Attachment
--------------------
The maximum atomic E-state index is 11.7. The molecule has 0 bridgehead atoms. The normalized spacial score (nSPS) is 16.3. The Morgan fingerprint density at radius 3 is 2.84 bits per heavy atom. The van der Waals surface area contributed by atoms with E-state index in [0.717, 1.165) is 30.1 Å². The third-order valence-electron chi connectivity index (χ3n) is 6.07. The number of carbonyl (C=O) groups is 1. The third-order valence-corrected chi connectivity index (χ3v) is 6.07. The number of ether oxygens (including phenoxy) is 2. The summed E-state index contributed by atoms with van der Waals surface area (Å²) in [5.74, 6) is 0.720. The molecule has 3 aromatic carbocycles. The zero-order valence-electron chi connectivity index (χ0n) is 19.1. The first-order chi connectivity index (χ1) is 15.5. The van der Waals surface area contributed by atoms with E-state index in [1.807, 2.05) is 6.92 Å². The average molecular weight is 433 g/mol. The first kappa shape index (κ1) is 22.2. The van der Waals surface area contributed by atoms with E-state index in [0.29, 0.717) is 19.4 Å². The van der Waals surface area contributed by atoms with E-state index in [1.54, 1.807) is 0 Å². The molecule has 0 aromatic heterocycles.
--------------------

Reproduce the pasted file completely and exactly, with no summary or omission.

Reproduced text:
The maximum atomic E-state index is 11.7. The molecule has 0 bridgehead atoms. The normalized spacial score (nSPS) is 16.3. The Morgan fingerprint density at radius 3 is 2.84 bits per heavy atom. The van der Waals surface area contributed by atoms with E-state index in [0.717, 1.165) is 30.1 Å². The third-order valence-electron chi connectivity index (χ3n) is 6.07. The number of carbonyl (C=O) groups is 1. The third-order valence-corrected chi connectivity index (χ3v) is 6.07. The number of ether oxygens (including phenoxy) is 2. The summed E-state index contributed by atoms with van der Waals surface area (Å²) in [5.74, 6) is 0.720. The molecule has 3 aromatic carbocycles. The zero-order valence-electron chi connectivity index (χ0n) is 19.1. The first-order chi connectivity index (χ1) is 15.5. The van der Waals surface area contributed by atoms with E-state index in [1.807, 2.05) is 6.92 Å². The average molecular weight is 433 g/mol. The first kappa shape index (κ1) is 22.2. The van der Waals surface area contributed by atoms with E-state index in [0.29, 0.717) is 19.4 Å². The van der Waals surface area contributed by atoms with E-state index in [1.54, 1.807) is 0 Å². The molecule has 0 aromatic heterocycles.